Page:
Staff Publications

Staff Publications

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    'Staff publications' is the digital repository of Wageningen University & Research

    'Staff publications' contains references to publications authored by Wageningen University staff from 1976 onward.

    Publications authored by the staff of the Research Institutes are available from 1995 onwards.

    Full text documents are added when available. The database is updated daily and currently holds about 240,000 items, of which 72,000 in open access.

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Record number 412477
Title Site, rate and mechanism of photoprotective quenching in cyanobacteria
Author(s) Tian, L.; Stokkum, I.H.M. van; Koehorst, R.B.M.; Jongerius, A.; Kirilovsky, D.; Amerongen, H. van
Source Journal of the American Chemical Society 133 (2011)45. - ISSN 0002-7863 - p. 18304 - 18311.
Department(s) Biophysics
Publication type Refereed Article in a scientific journal
Publication year 2011
Keyword(s) orange carotenoid protein - light-harvesting complex - bacteriochlorophyll energy-transfer - synechocystis sp pcc-6803 - photosystem-ii - pcc 6803 - purple bacteria - s-1 state - phycobilisome fluorescence - 2-photon excitation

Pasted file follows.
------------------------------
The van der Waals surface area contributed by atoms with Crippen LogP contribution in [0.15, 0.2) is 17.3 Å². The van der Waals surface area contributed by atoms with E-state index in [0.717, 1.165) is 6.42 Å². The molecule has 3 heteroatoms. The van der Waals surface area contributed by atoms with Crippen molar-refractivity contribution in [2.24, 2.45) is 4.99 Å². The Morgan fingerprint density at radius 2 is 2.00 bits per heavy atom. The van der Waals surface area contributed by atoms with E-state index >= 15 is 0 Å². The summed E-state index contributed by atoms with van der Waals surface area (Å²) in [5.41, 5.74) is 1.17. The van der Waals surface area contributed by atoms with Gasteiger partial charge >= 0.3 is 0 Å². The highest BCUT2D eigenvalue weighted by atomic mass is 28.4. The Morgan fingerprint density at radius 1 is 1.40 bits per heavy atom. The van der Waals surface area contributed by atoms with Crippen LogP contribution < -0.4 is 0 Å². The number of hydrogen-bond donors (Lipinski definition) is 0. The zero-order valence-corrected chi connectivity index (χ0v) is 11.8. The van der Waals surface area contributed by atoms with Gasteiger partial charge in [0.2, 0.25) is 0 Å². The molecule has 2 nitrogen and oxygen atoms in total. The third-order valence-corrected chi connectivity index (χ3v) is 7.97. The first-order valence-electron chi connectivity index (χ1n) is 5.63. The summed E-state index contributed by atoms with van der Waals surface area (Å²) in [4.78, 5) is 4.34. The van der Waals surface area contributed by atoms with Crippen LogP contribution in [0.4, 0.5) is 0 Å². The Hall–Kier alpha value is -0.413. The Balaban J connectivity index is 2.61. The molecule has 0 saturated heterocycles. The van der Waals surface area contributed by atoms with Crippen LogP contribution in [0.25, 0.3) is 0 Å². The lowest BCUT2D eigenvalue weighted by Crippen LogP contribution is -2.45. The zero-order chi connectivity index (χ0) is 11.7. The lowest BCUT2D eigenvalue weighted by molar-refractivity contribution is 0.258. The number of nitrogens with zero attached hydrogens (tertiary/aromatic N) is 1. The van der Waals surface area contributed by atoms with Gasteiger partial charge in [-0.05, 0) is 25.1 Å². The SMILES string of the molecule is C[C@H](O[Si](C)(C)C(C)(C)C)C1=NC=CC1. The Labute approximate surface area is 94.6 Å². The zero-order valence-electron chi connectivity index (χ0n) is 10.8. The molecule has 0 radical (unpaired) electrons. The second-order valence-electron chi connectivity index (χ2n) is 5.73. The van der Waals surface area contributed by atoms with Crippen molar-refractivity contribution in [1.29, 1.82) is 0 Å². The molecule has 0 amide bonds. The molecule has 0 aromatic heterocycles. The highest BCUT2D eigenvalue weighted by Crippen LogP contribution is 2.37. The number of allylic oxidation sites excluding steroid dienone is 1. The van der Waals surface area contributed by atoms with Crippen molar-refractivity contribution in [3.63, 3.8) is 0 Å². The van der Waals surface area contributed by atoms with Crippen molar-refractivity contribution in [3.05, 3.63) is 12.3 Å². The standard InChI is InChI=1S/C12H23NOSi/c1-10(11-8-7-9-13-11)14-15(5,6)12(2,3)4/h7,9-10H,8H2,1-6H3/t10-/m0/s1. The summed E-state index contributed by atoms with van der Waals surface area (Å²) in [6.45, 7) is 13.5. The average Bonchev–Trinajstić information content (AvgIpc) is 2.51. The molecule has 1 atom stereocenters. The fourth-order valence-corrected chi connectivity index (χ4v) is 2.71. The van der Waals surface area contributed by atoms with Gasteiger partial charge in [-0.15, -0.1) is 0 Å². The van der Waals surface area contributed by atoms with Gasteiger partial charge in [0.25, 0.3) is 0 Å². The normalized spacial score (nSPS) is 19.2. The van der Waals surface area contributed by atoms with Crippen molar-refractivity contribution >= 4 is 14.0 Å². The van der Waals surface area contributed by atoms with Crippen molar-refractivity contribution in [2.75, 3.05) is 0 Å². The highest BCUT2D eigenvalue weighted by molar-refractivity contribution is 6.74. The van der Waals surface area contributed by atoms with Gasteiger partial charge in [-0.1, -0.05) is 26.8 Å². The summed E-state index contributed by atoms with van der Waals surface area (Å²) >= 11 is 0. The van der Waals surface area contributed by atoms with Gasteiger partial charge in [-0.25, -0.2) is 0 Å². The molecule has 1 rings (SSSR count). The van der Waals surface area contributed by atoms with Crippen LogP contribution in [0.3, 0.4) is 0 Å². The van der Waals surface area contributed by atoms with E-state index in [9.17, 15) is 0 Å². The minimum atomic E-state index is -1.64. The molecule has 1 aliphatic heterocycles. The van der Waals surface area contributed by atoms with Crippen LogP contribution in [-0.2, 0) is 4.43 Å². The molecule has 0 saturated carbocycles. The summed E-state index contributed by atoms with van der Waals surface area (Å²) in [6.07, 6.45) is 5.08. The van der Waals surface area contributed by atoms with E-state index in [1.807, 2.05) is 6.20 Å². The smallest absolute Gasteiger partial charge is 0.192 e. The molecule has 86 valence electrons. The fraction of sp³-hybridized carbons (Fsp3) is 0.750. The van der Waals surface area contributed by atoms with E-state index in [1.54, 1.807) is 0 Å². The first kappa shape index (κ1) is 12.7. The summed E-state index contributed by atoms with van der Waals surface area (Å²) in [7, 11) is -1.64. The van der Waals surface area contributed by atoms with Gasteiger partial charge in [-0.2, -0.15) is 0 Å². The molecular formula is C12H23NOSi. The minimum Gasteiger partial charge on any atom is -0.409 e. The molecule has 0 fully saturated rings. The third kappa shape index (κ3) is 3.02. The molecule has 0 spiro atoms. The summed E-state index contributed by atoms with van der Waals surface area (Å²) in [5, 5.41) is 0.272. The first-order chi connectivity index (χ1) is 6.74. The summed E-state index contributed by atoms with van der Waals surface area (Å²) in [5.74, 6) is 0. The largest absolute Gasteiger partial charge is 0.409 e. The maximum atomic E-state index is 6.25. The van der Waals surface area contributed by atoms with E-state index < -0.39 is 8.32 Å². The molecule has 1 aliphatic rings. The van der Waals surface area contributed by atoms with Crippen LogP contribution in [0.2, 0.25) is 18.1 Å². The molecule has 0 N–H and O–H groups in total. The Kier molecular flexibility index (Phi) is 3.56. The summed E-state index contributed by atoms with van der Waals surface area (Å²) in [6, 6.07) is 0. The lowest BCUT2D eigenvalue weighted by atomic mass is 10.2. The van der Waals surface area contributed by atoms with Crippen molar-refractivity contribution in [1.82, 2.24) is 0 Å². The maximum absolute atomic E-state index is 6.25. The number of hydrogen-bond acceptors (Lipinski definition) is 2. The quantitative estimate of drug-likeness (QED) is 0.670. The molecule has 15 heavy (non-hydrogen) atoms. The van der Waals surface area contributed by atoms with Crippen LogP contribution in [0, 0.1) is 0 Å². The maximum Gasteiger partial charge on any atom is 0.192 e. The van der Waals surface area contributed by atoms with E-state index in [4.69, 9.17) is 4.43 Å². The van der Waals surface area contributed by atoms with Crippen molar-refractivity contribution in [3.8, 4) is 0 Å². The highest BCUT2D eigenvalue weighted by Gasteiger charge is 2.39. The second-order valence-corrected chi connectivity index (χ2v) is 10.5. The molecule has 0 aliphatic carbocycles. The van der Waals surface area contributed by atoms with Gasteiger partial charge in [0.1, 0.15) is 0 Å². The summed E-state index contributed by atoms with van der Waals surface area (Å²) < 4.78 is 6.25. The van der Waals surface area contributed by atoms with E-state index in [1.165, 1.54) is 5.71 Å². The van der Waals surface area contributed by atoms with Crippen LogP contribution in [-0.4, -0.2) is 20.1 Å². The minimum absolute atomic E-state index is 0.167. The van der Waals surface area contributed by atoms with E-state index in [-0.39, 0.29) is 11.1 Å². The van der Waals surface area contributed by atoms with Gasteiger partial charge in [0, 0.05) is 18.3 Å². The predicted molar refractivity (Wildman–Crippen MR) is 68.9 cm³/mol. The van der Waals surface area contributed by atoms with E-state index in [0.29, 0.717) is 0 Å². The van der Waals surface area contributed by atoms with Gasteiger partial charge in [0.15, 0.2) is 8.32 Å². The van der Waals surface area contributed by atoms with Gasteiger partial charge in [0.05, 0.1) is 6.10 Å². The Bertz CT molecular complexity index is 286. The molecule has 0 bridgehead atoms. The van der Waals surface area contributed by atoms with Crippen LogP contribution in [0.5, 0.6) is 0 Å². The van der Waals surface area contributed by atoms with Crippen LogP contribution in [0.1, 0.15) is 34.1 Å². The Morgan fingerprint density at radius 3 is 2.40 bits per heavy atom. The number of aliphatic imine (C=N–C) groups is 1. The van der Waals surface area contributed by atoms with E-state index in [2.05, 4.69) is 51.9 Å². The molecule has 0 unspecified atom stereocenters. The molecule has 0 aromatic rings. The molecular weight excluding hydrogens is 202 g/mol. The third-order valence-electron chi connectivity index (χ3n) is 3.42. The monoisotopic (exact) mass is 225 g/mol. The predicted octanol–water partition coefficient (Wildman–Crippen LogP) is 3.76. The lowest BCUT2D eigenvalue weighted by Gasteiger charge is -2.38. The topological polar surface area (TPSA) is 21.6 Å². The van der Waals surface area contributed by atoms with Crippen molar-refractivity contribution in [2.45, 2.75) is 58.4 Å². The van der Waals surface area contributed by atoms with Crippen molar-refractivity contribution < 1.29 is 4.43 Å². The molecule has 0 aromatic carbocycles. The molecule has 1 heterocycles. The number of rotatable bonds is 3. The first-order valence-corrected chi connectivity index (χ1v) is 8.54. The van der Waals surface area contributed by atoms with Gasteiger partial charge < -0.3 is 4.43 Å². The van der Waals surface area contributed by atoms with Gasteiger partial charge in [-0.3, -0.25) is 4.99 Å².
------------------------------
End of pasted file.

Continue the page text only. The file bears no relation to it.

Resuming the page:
Abstract In cyanobacteria, activation of the Orange Carotenoid Protein (OCP) by intense blue-green light triggers photoprotective thermal dissipation of excess absorbed energy leading to a decrease (quenching) of fluorescence of the light harvesting phycobilisomes and, concomitantly, of the energy arriving to the reaction centers. Using spectrally resolved picosecond fluorescence, we have studied cells of wild-type Synechocystis sp. PCC 6803 and of mutants without and with extra OCP (¿OCP and OverOCP) both in the unquenched and quenched state. With the use of target analysis, we managed to spectrally resolve seven different pigment pools in the phycobilisomes and photosystems I and II, and to determine the rates of excitation energy transfer between them. In addition, the fraction of quenched phycobilisomes and the rates of charge separation and quenching were resolved. Under our illumination conditions, 72% of the phycobilisomes in OverOCP appeared to be substantially quenched. For wild-type cells, this number was only 29%. It is revealed that upon OCP activation, a bilin chromophore in the core of the phycobilisome, here called APCQ660, with fluorescence maximum at 660 nm becomes an effective quencher that prevents more than 80% of the excitations in the phycobilisome to reach Photosystems I and II. The quenching rate of its excited state is extremely fast, that is, at least (240 ± 60 fs)-1. It is concluded that the quenching is most likely caused by charge transfer between APCQ660 and the OCP carotenoid hECN in its activated form
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